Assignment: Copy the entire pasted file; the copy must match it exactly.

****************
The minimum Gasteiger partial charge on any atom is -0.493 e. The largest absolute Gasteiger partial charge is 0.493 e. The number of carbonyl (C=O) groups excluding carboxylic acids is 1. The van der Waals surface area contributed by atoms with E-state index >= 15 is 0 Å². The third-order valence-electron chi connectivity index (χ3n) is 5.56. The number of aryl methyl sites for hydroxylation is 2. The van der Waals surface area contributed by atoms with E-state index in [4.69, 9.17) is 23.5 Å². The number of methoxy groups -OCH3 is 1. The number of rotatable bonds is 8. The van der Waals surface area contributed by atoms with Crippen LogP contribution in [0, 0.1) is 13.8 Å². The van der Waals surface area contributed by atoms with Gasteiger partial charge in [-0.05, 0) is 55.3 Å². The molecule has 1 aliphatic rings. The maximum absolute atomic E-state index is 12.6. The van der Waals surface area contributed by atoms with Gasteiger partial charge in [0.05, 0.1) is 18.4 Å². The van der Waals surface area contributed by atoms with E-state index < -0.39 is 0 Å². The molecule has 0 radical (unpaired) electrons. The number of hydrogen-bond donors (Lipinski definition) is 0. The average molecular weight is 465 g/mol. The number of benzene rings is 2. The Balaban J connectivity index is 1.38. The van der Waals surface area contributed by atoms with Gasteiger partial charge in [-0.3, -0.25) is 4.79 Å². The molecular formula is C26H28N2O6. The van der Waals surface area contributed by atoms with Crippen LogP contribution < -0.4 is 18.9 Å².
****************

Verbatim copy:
The minimum Gasteiger partial charge on any atom is -0.493 e. The largest absolute Gasteiger partial charge is 0.493 e. The number of carbonyl (C=O) groups excluding carboxylic acids is 1. The van der Waals surface area contributed by atoms with E-state index >= 15 is 0 Å². The third-order valence-electron chi connectivity index (χ3n) is 5.56. The number of aryl methyl sites for hydroxylation is 2. The van der Waals surface area contributed by atoms with E-state index in [4.69, 9.17) is 23.5 Å². The number of methoxy groups -OCH3 is 1. The number of rotatable bonds is 8. The van der Waals surface area contributed by atoms with Crippen LogP contribution in [0, 0.1) is 13.8 Å². The van der Waals surface area contributed by atoms with Gasteiger partial charge in [-0.05, 0) is 55.3 Å². The molecule has 1 aliphatic rings. The maximum absolute atomic E-state index is 12.6. The van der Waals surface area contributed by atoms with Gasteiger partial charge in [0.05, 0.1) is 18.4 Å². The van der Waals surface area contributed by atoms with E-state index < -0.39 is 0 Å². The molecule has 0 radical (unpaired) electrons. The number of hydrogen-bond donors (Lipinski definition) is 0. The average molecular weight is 465 g/mol. The number of benzene rings is 2. The Balaban J connectivity index is 1.38. The van der Waals surface area contributed by atoms with Gasteiger partial charge in [-0.3, -0.25) is 4.79 Å². The molecular formula is C26H28N2O6. The van der Waals surface area contributed by atoms with Crippen LogP contribution < -0.4 is 18.9 Å².